• Your home’s value won’t decline for an extended period of time. (It can happen. Look at Japan.)

• The market won’t decline, or trade sideways, for an extended period of time. (It can happen. Tap redial and check with Japan again.)

• You won’t need the money in a hurry and be forced to cash out your investments at a significant loss.

• You’re already quite affluent.

• Your life needs more risk.

Let’s create two scenarios:

Scenario 1

Bob Smith owns his $200,000 home outright. He refinances the house at 7 percent for 30 years, withdrawing $100,000 cash.

He invests this in the mutual funds his broker advises. Mr. Smith is in the 25-percent tax bracket. Since mortgage interest is tax deductible, his effective interest rate on the mortgage is closer to 5.25 percent. His monthly payments are $665. Not having much cash to spare, once each year Smith draws down his investment account to cover 12 monthly payments plus the amount he owes in federal capital gains taxes.

Ten years pass. Mr. Smith has paid not quite $44,000 in mortgage interest, plus $2,500 in closing costs when he initiated the refinance. Even so, after commissions and fees his mutual funds have done quite well — they’ve increased in value by 8 percent per year.

At the end of the decade, his investment gain is $47,300. Subtract the expenses above (mortgage interest and closing costs) and his net profit is only $890. If Mr. Smith’s state taxes capital gains at any rate greater than 1 percent, he will actually lose money.

Whoops.

Scenario 2

In this case Mr. Smith is affluent enough to leave the entire $100,000 invested. He pays his mortgage payments ($665 per month) and his annual capital gains taxes (anywhere from $2,000 to $4,000 per year) with income from his job. Now the picture changes significantly.

Here, Mr. Smith enjoys the price appreciation of his home and leverages his home’s equity into an after-tax investment gain of $86,900 by the time the decade is up. Subtract the interest and closing costs, and he’s racked up a net profit of $40,400.

Not bad.

Ah, but the risk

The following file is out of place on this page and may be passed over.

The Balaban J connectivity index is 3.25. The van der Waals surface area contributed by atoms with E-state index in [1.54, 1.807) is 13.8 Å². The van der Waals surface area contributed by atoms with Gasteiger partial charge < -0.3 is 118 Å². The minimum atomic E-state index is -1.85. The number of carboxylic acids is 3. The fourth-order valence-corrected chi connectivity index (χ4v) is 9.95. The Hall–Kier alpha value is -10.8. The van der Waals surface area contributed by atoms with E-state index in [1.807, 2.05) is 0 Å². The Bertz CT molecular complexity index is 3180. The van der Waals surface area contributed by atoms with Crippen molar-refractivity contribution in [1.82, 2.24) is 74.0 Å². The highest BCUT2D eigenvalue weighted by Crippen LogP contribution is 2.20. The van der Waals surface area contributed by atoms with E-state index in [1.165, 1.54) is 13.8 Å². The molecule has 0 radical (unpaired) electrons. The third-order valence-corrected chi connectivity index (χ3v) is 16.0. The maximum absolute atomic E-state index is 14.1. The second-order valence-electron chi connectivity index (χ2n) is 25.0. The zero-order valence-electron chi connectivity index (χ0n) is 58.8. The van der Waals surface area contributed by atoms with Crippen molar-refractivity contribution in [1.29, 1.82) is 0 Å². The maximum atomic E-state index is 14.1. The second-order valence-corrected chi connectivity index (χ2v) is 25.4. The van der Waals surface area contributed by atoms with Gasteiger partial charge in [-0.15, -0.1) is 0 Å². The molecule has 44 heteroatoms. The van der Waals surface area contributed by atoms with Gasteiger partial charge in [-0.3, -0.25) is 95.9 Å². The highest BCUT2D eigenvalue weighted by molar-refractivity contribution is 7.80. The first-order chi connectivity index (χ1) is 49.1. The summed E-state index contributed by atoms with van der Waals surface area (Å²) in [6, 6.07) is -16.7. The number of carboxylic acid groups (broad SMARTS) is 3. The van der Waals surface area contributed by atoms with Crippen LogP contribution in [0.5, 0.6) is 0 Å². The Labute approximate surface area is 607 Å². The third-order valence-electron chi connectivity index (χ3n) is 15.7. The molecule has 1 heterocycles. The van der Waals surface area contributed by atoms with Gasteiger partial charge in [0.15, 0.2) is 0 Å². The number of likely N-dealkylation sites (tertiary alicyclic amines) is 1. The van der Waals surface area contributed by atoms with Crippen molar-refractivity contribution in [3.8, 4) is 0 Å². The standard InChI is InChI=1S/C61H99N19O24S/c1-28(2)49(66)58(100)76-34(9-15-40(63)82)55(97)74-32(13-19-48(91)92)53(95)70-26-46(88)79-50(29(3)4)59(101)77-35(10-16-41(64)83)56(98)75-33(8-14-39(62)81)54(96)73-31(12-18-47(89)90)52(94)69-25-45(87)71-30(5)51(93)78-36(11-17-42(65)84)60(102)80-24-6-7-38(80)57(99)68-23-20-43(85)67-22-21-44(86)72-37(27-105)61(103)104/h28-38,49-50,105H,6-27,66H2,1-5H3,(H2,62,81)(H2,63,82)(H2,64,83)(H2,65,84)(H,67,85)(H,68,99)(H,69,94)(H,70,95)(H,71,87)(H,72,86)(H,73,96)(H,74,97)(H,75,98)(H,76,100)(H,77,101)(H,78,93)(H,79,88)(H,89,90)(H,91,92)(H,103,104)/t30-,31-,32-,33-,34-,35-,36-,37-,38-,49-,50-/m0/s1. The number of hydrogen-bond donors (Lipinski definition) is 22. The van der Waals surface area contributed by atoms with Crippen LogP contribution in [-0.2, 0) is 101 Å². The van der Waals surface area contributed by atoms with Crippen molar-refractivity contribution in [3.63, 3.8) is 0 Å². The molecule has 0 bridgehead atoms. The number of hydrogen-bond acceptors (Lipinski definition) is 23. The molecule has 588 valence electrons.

Neither of the scenarios described above account for common what-ifs:

What if Mr. Smith is "downsized" at work and has to relocate while his investments are showing a loss? Hope he has some big cash handy or some seriously eager home buyers.

What if the state where Mr. Smith resides taxes capital gains at 5 percent or more? That being the case, in Scenario 1 he loses at least $3,268. In Scenario 2, his net profits drop to $34,625.

What if the stock market meanders for the next ten years and his investments earn only 4 percent per year? Congrats, Mr. Smith! In Scenario 1, you lost $26,535. In Scenario 2, you’re down to $10,482.

Thanks to the recent period of historically-low interest rates and rocketing home values, many people have amassed nice chunks of home equity.

If you listen to your broker, investing that equity elsewhere looks like easy money — a real no-brainer. But like many things in life, the risk shows up big when you gaze through the magnifying glass of reality.

As for me, I’ll take my "dead equity" over low equity any day.

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Michael Milner is a freelance writer who writes a popular personal finance blog (see www.MoneySpot.org). He lives with his wife and baby daughter in Oklahoma, where their home’s equity is alive and doing quite well.

© 2005 The Cheapskate Monthly. All rights reserved. Used with permission.